Managing and otherwise minimising pain and suffering of patients is a core responsibility of providing nursing care. Minimising pain makes life significantly more comfortable for the patient, and allows them to recover faster, and with a positive experience. Unfortunately, this isn’t always the case, and when nurses fail to read the signs of pain and do not provide remedial action, the patients are the ones that suffer greatly. The complexity of a patients condition and comorbidities can obscure significant problems in the patient’s condition.
I was presented with this very issue during my first placement in an aged care facility. We had an elderly patient that was temporarily staying with the facility for respite care after undergoing surgery on her lumbar spine. She was transferred by ambulance, and arrived in a good mood, and got settled quickly.
I met with her briefly while doing the medication rounds, and she seemed to be well settled, but preferred to stay in bed for most of the day, which is nothing unusual after spinal surgery. Nonetheless, myself and the other nurse encouraged her to get up when she could and explore the facility, walk through the gardens, and get her back mobile again. After the first two days of her stay, I was rostered on to another building in the facility, and didn’t see her for about another week.
My first impression upon seeing her again after a week was that there was a marked change in her condition. I asked the Nurse Unit Manager about her condition, who brushed me off, explaining there were no significant changes to her condition. I decided to check her chart for any signs of trouble, but nothing significant showed up. There was a note that she requested more painkillers, but they attributed the rise in pain to her lack of mobility, and remaining in bed for the majority of the day. Seemed like a satisfactory explanation, so I went about my usual duties.
I returned early from my lunch break and decided to see how she was going before I went back on shift. It was at this point I realised something was very wrong. Her breathing was short and shallow, she was holding onto the bed rails tightly and only answering my questions in short, one-word answers. I called in the RN, who asked her a few questions, and authorised me to give her another dose of pain killers. I did so, and went about my usual duties again.
I checked back in an hour and she didn’t appear to be any better. I had some downtime with another student so we stuck around to keep her company, a decision which proved to be a turning point in her care.
I went through the usual questions; how is your pain? Etc. Eventually, she disclosed that the pain was very severe, at a 9/10 level, and coming from her left shoulder, definitely not what you would expect to be normal after lumbar surgery. My immediate thought was a cardiac-related event, and promptly carried out an assessment, which turned up nothing cardiac related, but she displayed an almost complete inability to move her left arm. I dispatched my fellow student to get the RN and took a full set of observations. Nothing major there. What could possibly cause 9 out of 10 pain in the arm after lumbar surgery? Was it just referred pain? My mind was racing with questions, nothing added up. The RN showed up and I gave her a brief of what I knew, and the assessments I had done. She agreed it was out of the ordinary, but she was already on the maximum dose of painkillers and there was nothing further we could do without the doctor.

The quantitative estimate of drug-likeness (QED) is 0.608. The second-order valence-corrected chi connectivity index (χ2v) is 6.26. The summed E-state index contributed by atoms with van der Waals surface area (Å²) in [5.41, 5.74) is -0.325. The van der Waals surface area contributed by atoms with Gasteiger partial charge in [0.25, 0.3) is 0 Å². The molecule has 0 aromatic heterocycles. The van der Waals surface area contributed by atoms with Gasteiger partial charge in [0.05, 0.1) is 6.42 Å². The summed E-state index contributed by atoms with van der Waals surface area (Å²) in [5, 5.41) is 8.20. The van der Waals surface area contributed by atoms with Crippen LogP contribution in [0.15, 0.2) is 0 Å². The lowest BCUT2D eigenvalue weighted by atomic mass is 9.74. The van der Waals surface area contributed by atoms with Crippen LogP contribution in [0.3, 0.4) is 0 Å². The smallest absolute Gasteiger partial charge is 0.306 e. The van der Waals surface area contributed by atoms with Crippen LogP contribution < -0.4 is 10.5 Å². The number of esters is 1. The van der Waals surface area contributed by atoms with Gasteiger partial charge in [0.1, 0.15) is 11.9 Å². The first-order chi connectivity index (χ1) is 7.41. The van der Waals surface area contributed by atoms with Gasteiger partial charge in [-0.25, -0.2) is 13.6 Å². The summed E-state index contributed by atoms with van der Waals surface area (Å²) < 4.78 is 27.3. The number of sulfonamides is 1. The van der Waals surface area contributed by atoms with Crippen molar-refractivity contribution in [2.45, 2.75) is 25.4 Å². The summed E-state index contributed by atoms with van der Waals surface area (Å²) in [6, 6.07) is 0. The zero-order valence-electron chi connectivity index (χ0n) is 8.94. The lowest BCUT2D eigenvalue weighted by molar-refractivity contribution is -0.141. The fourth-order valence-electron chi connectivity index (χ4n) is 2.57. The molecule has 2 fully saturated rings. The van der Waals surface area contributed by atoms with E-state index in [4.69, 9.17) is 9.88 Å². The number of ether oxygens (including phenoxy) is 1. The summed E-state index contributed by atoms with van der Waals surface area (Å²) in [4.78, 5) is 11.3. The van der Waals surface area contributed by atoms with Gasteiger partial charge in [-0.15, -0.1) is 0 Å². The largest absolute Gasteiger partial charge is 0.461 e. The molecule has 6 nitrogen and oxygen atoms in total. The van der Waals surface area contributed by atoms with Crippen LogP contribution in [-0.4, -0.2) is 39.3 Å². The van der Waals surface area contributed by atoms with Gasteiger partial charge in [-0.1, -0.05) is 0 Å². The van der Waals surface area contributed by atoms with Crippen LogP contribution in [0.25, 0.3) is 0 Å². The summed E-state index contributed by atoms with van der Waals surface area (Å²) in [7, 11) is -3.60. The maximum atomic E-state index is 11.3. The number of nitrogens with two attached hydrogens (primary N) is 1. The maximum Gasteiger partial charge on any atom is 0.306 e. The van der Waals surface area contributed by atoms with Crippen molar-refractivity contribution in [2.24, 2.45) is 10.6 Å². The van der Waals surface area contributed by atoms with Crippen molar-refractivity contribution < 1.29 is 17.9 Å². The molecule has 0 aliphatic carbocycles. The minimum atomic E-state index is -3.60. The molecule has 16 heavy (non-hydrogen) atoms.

It was about now my experience as a first responder kicked in, and I started thinking like a paramedic, and not a nurse. Her lower limb stiffness and pain is explained by the surgery, but why pain in the shoulder? There were no incisions or IV lines in the left arm, so it can’t be that. There’s no history of shoulder pain and no known drug allergies, and then it hit me… Could it possibly be trauma related?
“Have you hurt your shoulder recently?” … “No” well, there goes that theory, what else could it be?
“Have you had a fall recently?” … “Yes,” bingo! All the nurses in the room looked at each other in mutual understanding, and we promptly went about investigating the fall.
It turned out she had an undocumented fall in the hospital shortly before being transferred to our facility. In light of this, we decided to transfer her back to the hospital for investigation and stronger pain relief. She was transferred back to the hospital just under an hour later, and that was the last I ever saw of her. I did find out later from one of the RN’s that she had fractured the socket in her shoulder, and that my persistence was what brought her the care she needed at the time.
I think that thinking of every patient interaction critically is a vital part of nursing, and that we should be constantly looking for answers to questions, rather than simply accepting a patient’s condition as “normal”.
Oh, and never assume the charts show the whole story.